Drivers warned to beware ‘ghost broking’ insurance scams
Drivers are being warned to do their homework on online insurance deals to avoid ‘ghost broking scams’ that could leave them uninsured.
Under the scam, which could hit opt-out business drivers, so-called ghost brokers use fake adverts to pose as seemingly legitimate sellers on social media, offering cheap car insurance before disappearing without a trace, leaving their victims out of pocket and often uninsured.
Although research carried out for the Insurance Fraud Bureau found 95% of people hadn’t heard of ‘ghost broking’, it said the practice is on the rise, with a significant increase in ghost broking investigations since 2015. This was backed up by work by an IFB Intelligence Researcher, who found more than 50 suspicious looking social media adverts worthy of further investigation in just a few hours of searching; the IFB is now working with them to get these removed.
The survey, carried out YouGov, also revealed that one in three people didn’t know how serious the consequences of having fake or falsified car insurance could be. This could include a £300 fine, six points on your licence, your car being seized and potentially crushed, a possible court appearance, as well as being liable for the associated costs if you were involved in an accident.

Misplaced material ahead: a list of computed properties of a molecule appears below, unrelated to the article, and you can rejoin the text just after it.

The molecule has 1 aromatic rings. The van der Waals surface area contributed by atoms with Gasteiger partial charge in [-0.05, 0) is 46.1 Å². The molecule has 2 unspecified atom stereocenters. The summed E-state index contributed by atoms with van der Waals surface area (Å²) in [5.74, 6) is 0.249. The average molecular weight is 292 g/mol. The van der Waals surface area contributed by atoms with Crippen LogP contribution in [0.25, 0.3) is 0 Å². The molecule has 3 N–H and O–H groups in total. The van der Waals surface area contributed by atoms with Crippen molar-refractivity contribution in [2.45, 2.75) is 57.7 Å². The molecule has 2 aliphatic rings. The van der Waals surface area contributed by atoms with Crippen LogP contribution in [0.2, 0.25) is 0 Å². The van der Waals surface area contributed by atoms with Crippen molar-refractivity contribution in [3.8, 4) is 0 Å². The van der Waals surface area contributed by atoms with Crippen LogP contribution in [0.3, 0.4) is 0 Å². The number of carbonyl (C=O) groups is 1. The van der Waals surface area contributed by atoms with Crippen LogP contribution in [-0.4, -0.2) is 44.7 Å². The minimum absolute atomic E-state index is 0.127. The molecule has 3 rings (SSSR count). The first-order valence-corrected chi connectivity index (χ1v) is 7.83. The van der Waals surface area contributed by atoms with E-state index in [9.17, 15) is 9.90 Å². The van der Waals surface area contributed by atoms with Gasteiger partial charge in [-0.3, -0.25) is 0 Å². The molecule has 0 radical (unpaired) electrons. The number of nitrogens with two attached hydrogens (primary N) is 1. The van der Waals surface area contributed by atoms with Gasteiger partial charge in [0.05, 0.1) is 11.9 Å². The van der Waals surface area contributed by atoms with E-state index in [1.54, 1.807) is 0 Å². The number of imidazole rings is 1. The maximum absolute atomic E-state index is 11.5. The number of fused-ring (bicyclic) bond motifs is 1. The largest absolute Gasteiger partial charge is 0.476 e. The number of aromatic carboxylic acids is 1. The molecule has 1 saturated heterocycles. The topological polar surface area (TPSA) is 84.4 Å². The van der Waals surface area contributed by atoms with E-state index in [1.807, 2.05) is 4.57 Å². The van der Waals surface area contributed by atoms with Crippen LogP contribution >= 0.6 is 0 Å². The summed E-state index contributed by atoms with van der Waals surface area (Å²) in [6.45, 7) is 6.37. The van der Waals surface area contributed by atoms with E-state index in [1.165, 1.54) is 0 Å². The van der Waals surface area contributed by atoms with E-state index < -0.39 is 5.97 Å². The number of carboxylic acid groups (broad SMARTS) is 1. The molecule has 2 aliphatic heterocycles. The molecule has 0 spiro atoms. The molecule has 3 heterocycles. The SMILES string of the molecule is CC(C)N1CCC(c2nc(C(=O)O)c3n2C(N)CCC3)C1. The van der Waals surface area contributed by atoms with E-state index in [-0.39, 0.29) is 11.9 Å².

And, worryingly, two-thirds of people surveyed by the IFB admitted they wouldn’t even check if their seller had a website before buying car insurance.
In response, the organisation is urging drivers carry out essential checks before taking out a policy. These include:
- Checking the seller has a legitimate website, a UK phone number and address
- If buying through a broker, check they’re registered with British Insurance Brokers’ Association (BIBA)
- If buying directly through an insurer, check they’re a member of Motor Insurers’ Bureau (MIB)
- Check the insurance advisor is registered with the Financial Conduct Authority (FCA)
- Be on the lookout for suspicious adverts
The IFB is also encouraging people to report suspicious adverts to its Cheatline on 0800 4220421.